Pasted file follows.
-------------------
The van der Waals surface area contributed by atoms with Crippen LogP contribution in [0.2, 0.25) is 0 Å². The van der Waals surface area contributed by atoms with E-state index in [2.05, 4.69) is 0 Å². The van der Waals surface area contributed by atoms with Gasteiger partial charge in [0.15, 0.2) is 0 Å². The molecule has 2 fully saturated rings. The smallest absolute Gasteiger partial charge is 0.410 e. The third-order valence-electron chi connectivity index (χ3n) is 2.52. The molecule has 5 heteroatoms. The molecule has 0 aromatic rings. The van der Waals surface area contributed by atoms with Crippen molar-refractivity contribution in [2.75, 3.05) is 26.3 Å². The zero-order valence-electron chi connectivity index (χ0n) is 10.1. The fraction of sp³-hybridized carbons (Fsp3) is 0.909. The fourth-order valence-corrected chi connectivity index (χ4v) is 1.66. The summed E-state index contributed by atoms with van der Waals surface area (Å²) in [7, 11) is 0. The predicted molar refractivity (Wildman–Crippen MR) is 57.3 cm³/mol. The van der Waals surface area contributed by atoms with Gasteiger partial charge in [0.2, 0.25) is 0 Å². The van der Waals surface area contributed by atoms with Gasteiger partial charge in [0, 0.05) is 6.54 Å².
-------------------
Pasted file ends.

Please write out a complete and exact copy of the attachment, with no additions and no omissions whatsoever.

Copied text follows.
The van der Waals surface area contributed by atoms with Crippen LogP contribution in [0.2, 0.25) is 0 Å². The van der Waals surface area contributed by atoms with E-state index in [2.05, 4.69) is 0 Å². The van der Waals surface area contributed by atoms with Gasteiger partial charge in [0.15, 0.2) is 0 Å². The molecule has 2 fully saturated rings. The smallest absolute Gasteiger partial charge is 0.410 e. The third-order valence-electron chi connectivity index (χ3n) is 2.52. The molecule has 5 heteroatoms. The molecule has 0 aromatic rings. The van der Waals surface area contributed by atoms with Crippen molar-refractivity contribution in [2.75, 3.05) is 26.3 Å². The zero-order valence-electron chi connectivity index (χ0n) is 10.1. The fraction of sp³-hybridized carbons (Fsp3) is 0.909. The fourth-order valence-corrected chi connectivity index (χ4v) is 1.66. The summed E-state index contributed by atoms with van der Waals surface area (Å²) in [7, 11) is 0. The predicted molar refractivity (Wildman–Crippen MR) is 57.3 cm³/mol. The van der Waals surface area contributed by atoms with Gasteiger partial charge in [0.2, 0.25) is 0 Å². The van der Waals surface area contributed by atoms with Gasteiger partial charge in [0, 0.05) is 6.54 Å².